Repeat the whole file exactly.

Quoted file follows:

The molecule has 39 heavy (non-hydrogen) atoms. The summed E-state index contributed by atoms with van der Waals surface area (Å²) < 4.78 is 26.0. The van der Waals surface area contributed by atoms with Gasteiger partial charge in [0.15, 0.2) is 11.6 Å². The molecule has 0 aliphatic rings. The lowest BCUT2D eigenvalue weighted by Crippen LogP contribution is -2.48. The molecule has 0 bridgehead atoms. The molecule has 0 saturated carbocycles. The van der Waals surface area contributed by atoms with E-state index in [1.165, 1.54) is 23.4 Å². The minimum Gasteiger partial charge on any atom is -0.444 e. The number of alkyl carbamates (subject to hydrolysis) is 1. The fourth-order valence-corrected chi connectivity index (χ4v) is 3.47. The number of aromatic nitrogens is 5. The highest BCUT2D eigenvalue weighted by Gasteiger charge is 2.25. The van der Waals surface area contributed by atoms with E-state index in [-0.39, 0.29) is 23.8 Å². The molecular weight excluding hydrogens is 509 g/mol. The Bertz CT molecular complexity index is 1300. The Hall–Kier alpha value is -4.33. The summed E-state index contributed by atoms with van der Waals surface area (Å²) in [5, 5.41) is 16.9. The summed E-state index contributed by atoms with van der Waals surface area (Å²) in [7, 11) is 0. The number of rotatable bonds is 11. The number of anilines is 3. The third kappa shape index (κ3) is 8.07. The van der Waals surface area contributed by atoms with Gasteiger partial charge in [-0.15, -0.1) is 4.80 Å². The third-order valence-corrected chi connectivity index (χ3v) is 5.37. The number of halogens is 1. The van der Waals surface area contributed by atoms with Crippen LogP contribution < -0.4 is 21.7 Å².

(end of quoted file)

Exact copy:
The molecule has 39 heavy (non-hydrogen) atoms. The summed E-state index contributed by atoms with van der Waals surface area (Å²) < 4.78 is 26.0. The van der Waals surface area contributed by atoms with Gasteiger partial charge in [0.15, 0.2) is 11.6 Å². The molecule has 0 aliphatic rings. The lowest BCUT2D eigenvalue weighted by Crippen LogP contribution is -2.48. The molecule has 0 bridgehead atoms. The molecule has 0 saturated carbocycles. The van der Waals surface area contributed by atoms with E-state index in [1.165, 1.54) is 23.4 Å². The minimum Gasteiger partial charge on any atom is -0.444 e. The number of alkyl carbamates (subject to hydrolysis) is 1. The fourth-order valence-corrected chi connectivity index (χ4v) is 3.47. The number of aromatic nitrogens is 5. The highest BCUT2D eigenvalue weighted by Gasteiger charge is 2.25. The van der Waals surface area contributed by atoms with E-state index in [-0.39, 0.29) is 23.8 Å². The molecular weight excluding hydrogens is 509 g/mol. The Bertz CT molecular complexity index is 1300. The Hall–Kier alpha value is -4.33. The summed E-state index contributed by atoms with van der Waals surface area (Å²) in [5, 5.41) is 16.9. The summed E-state index contributed by atoms with van der Waals surface area (Å²) in [7, 11) is 0. The number of rotatable bonds is 11. The number of anilines is 3. The third kappa shape index (κ3) is 8.07. The van der Waals surface area contributed by atoms with Gasteiger partial charge in [-0.15, -0.1) is 4.80 Å². The third-order valence-corrected chi connectivity index (χ3v) is 5.37. The number of halogens is 1. The van der Waals surface area contributed by atoms with Crippen LogP contribution < -0.4 is 21.7 Å².